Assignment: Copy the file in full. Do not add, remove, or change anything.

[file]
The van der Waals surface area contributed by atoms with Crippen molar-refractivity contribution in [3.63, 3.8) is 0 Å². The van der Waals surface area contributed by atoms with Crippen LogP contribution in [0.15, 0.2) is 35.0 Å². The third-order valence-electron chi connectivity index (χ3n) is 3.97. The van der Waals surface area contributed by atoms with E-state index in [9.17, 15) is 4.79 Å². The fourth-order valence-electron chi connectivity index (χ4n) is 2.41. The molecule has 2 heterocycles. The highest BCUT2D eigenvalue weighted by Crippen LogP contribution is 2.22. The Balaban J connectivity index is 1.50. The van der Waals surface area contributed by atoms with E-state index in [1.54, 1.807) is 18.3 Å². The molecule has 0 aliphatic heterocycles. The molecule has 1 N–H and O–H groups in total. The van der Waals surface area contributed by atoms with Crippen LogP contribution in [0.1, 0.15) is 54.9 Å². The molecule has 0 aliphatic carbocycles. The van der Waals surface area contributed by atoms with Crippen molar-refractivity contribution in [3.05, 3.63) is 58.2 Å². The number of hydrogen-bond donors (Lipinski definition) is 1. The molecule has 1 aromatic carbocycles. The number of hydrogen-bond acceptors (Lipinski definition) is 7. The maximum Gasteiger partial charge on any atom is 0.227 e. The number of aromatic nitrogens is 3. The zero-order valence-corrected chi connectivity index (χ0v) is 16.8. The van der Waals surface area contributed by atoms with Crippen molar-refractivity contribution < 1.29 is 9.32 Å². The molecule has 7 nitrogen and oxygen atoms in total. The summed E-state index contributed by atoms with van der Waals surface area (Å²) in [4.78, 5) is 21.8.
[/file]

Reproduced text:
The van der Waals surface area contributed by atoms with Crippen molar-refractivity contribution in [3.63, 3.8) is 0 Å². The van der Waals surface area contributed by atoms with Crippen LogP contribution in [0.15, 0.2) is 35.0 Å². The third-order valence-electron chi connectivity index (χ3n) is 3.97. The van der Waals surface area contributed by atoms with E-state index in [9.17, 15) is 4.79 Å². The fourth-order valence-electron chi connectivity index (χ4n) is 2.41. The molecule has 2 heterocycles. The highest BCUT2D eigenvalue weighted by Crippen LogP contribution is 2.22. The Balaban J connectivity index is 1.50. The van der Waals surface area contributed by atoms with E-state index in [1.54, 1.807) is 18.3 Å². The molecule has 0 aliphatic heterocycles. The molecule has 1 N–H and O–H groups in total. The van der Waals surface area contributed by atoms with Crippen LogP contribution in [0.1, 0.15) is 54.9 Å². The molecule has 0 aliphatic carbocycles. The van der Waals surface area contributed by atoms with Crippen molar-refractivity contribution in [3.05, 3.63) is 58.2 Å². The number of hydrogen-bond donors (Lipinski definition) is 1. The molecule has 1 aromatic carbocycles. The number of hydrogen-bond acceptors (Lipinski definition) is 7. The maximum Gasteiger partial charge on any atom is 0.227 e. The number of aromatic nitrogens is 3. The zero-order valence-corrected chi connectivity index (χ0v) is 16.8. The van der Waals surface area contributed by atoms with Crippen molar-refractivity contribution < 1.29 is 9.32 Å². The molecule has 7 nitrogen and oxygen atoms in total. The summed E-state index contributed by atoms with van der Waals surface area (Å²) in [4.78, 5) is 21.8.